If the wind industry is to continue its growth, it will have to continue bringing down costs of the hardware and operating expenses, along with improving reliability. The engineers with Denmark’s Envision Energy have ideas along those lines that do not include three blades and a gearbox.
Who is Envision, you ask? It is a quiet wind turbine OEM with a portfolio packed with about 20 models. And despite their reticence, the company is not afraid to take chances. Consider its Envision 3.6 MW, two blade design. It is unusual enough to deserve recognition as our Turbine of the Month.
Most readers are probably unfamiliar with this company but it already has what it calls a Global Digital Energy Center in Houston, a Digital Energy Innovation Lab in Silicon Valley, and more recently, a blade research facility in Boulder, Colo. The firm also has research center in Denmark where a prototype of the two-blade turbine has been flying for nearly four years. (www.project-gc1.com). The company says it took less than two years to get its two bladed, partial-pitch turbine up and generating power. Company aerodynamic engineer Kristian Godsk made the comments at a Sandia Blade Workshop. He says the design is the first of its kind and suggests that its features can cut 10% off the capital expenditure for offshore turbines.
Inelegantly titled an E128-3.6 PP 2B, the turbine gets most of its advantages from the two-blade design. For instance, having just one fewer blade than a convention three-blade turbine reduces production costs, and that lightens the up-tower mass (15 to 20% less than a three-blade design) which means the tower can weigh less making it easier to transport and erect. Furthermore, the two-blade design allows lifting the blade and nacelle at once, further cutting construction costs.
There are operational advantages as well. For instance, the two-blade rotor can be parked in a horizontal position in high wind, such as typhoons, or shear and remarkably, the blade holds itself horizontal. Envision says the design is fit for sites with extreme-force winds. (See the video here: http://tinyurl.com/envision36)
Innovation in the rotor includes a 22-m center fixed length called an extender. The outer blade lengths pitch independently of the center section and are the source for the PP or partial-pitch reference. Although the extender has a fixed length, it allows customizing the rotor diameter by fitting it with blade tips that match the full rotor length to a site’s prevailing wind speeds. Hence, low-wind speeds would allow longer tips for a greater swept area, and shorter tips for higher wind speeds.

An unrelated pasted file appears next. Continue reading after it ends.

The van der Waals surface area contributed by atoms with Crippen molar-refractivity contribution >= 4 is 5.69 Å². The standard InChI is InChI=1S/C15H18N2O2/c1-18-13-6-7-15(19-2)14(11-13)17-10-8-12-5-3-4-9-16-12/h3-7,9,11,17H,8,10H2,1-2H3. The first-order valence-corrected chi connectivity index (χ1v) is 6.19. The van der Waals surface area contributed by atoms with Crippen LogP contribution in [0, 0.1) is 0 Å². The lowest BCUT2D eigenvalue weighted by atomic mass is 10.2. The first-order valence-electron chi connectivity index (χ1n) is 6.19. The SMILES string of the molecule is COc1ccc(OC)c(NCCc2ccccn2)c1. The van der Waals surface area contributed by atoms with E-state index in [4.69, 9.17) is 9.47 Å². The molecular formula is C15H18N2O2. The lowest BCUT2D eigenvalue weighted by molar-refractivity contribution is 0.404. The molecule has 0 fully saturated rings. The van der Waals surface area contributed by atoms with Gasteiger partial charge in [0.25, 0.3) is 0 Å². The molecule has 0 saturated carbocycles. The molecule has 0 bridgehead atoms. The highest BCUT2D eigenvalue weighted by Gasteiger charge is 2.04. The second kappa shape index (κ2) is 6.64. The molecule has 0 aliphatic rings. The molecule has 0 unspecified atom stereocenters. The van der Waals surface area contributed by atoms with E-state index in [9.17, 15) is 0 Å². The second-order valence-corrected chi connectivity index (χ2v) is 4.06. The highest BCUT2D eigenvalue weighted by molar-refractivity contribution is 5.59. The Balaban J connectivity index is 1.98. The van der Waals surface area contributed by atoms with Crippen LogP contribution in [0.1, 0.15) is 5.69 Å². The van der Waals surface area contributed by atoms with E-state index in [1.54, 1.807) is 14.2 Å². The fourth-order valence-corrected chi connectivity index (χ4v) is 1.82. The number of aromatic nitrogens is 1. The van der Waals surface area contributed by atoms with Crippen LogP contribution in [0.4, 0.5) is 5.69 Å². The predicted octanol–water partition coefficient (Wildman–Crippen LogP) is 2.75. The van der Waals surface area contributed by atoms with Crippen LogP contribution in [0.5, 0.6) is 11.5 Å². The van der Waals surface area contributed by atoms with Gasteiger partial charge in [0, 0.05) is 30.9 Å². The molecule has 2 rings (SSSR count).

Transformers and converters are mounted in enclosures at the base of the tower, not in the nacelle. In addition, the design sports two converters, each 1.8 MW, making it possible to run on one converter when necessary. The location makes them easier to maintain when offshore. Also interesting is that the main shaft is made of carbon fiber and its flexability damps some of its loads, according to Godsk. He adds that It has been possible to customize the flex and twist in the shaft exactly to operational requirements. This together with the weight distribution (rotor versus generator rigidity) produces a configuration which mechanically ensures good characteristics for low-voltage ride through.
In the most violent storm to sweep the site, wind hit 51 m/s, enough to break a cup off the turbine’s anemometer. But the controls positioned the turbine sideways to the high wind so it suffered no damage. The prototype has been “flying” on the Denmark coast since 2012 in winds that average about 10 m/s.
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